Twelve patients with inflammatory bowel disease were started on sulfasalazine 3 weeks postpartum and had breastmilk levels taken 2 to 3 weeks later. Of 31 samples in the 12 women, only 5 samples had detectable (>1 mg/L) sulfasalazine levels, ranging from 1.5 to 2.5 mg/L with dosages of 1 or 2 grams of sulfasalazine daily. Eight of the patients had 16 untimed milk levels measured while taking dosages of 1 to 3 grams daily. Milk sulfapyridine levels ranged from 1 to 38 mg/L, with some correlation to dosage. Almost no sulfapyridine metabolites were found in milk.
A woman began taking sulfasalazine 500 mg 4 times daily at 4.5 months postpartum for ulcerative colitis. She provided milk samples on 8 days over the next 2 months. A total of 44 samples were obtained, including 10 on the first day of medication. Other samples were obtained midway between nursing bouts which occurred about ever 4 hours. Sulfasalazine was not found in any of the milk samples. Sulfapyridine appeared in milk 4 hours after the first dose in a concentration of 4.8 mg/L. Over the next 2 weeks, sulfapyridine levels fluctuated in the range of 3.9 to 6.6 mg/L and acetylsulfapyridine levels were in the range of 0.4 to 2 mg/L. Total sulfapyridine plus metabolites were in the range of 3.2 to 13 mg/L with most values between 5 and 8 mg/L. Mesalamine was not detected in breastmilk.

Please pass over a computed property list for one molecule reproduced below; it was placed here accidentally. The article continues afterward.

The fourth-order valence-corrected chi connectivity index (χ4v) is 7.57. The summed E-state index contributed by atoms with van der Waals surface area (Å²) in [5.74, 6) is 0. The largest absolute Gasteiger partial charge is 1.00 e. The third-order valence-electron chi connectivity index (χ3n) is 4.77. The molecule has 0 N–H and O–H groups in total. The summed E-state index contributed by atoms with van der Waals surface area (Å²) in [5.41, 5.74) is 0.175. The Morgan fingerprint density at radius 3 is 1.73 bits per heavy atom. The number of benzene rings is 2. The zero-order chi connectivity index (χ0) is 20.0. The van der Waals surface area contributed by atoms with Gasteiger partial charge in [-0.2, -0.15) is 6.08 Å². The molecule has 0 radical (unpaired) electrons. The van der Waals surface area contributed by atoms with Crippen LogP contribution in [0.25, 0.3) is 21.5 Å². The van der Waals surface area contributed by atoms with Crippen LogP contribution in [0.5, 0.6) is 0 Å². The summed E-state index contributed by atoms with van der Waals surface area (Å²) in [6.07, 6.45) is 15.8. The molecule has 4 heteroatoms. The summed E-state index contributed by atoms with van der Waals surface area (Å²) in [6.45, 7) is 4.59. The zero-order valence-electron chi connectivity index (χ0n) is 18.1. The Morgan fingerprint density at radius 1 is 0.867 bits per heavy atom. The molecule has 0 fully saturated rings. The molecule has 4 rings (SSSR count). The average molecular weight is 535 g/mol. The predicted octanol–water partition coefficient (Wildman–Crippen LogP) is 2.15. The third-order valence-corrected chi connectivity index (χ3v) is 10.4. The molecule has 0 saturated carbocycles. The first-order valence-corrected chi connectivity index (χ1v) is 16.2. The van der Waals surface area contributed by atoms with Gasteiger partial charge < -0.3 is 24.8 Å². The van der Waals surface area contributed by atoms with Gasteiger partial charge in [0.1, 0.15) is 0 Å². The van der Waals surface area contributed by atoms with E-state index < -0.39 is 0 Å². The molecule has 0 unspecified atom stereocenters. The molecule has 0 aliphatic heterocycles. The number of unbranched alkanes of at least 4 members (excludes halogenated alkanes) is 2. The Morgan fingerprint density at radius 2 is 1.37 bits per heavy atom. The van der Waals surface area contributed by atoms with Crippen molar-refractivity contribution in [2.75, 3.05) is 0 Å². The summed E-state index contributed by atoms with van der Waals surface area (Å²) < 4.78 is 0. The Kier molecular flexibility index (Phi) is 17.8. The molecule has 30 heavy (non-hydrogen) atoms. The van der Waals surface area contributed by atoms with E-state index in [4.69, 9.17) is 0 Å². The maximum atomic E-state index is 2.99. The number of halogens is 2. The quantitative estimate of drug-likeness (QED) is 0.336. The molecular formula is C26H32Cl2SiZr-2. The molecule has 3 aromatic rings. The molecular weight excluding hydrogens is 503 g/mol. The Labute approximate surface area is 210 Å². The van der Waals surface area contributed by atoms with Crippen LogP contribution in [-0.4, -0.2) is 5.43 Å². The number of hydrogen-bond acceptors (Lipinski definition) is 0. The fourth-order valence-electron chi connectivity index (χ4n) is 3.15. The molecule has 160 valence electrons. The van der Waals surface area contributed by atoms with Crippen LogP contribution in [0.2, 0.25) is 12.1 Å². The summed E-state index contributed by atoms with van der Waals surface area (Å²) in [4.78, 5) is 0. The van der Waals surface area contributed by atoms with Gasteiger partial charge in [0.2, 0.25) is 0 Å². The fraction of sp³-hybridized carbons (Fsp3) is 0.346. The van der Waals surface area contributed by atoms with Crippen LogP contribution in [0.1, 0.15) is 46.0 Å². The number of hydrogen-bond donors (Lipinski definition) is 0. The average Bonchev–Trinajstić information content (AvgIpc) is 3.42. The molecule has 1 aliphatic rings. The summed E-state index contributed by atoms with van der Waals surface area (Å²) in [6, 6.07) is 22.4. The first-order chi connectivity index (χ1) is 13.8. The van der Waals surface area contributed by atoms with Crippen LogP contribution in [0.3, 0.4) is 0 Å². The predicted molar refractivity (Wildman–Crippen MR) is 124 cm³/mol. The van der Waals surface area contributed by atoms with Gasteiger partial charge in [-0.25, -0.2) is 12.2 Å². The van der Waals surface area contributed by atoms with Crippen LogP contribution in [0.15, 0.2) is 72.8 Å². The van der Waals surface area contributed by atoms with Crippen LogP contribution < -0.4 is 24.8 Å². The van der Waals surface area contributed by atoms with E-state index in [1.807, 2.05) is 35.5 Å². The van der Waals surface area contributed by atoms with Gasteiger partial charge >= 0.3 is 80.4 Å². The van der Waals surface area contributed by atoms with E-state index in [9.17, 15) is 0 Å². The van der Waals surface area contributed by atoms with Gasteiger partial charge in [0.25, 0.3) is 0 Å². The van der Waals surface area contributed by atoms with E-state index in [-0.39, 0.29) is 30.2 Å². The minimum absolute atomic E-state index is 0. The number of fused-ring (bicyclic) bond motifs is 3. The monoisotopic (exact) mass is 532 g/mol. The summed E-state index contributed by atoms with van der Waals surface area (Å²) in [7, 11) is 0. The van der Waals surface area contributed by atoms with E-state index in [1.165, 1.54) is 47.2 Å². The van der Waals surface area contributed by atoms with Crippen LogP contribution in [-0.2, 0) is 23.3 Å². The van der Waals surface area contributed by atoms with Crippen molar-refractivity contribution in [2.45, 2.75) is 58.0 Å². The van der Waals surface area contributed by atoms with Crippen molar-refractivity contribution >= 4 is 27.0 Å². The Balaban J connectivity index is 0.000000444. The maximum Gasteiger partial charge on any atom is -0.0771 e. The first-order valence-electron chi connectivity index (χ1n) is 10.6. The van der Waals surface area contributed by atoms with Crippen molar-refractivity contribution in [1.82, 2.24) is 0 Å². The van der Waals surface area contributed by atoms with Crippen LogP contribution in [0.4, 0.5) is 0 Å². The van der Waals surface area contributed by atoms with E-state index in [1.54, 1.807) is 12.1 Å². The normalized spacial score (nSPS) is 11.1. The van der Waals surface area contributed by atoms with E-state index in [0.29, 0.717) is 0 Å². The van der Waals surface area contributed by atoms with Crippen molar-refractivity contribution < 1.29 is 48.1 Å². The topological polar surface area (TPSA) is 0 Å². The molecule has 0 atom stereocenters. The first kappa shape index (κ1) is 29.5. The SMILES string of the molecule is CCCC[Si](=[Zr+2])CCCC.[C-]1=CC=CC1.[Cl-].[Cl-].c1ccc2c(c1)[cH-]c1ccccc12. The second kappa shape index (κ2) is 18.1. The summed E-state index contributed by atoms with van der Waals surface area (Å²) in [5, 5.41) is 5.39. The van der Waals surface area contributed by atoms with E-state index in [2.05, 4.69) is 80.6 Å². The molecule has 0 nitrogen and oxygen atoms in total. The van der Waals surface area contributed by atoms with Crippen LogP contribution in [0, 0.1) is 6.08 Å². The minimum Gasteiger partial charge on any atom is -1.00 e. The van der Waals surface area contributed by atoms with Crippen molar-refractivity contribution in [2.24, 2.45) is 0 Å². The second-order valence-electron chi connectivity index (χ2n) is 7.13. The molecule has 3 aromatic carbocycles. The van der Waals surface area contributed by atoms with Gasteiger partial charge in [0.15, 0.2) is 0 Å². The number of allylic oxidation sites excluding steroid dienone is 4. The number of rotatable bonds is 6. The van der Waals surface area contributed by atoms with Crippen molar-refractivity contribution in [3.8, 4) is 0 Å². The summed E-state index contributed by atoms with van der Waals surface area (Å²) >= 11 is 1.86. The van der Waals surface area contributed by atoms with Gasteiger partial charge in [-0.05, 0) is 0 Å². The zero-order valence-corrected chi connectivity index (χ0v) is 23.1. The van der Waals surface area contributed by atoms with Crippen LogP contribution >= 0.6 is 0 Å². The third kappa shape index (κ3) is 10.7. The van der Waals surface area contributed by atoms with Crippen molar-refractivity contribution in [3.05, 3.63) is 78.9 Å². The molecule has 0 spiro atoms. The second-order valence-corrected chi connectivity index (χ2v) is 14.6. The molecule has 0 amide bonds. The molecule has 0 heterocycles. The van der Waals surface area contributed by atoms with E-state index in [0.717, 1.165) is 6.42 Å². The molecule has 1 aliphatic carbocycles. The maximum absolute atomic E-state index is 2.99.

Three women who were taking sulfasalazine 3 grams daily for ulcerative colitis each had a single milk level measured 3 to 4 days postpartum. Sampling time in relation to the dose was not reported. Sulfasalzaine levels ranged from <0.5 mg/L to 1.2 mg/L; sulfapyridine levels ranged from 9 to 16.9 mg/L; acetylsulfapyridine levels ranged from 1.1 to 6.7 mg/L. Mesalamine levels were uniformly 0.02 mg/L and N-acetyl-5ASA levels ranged from 1.2 to 3.4 mg/L.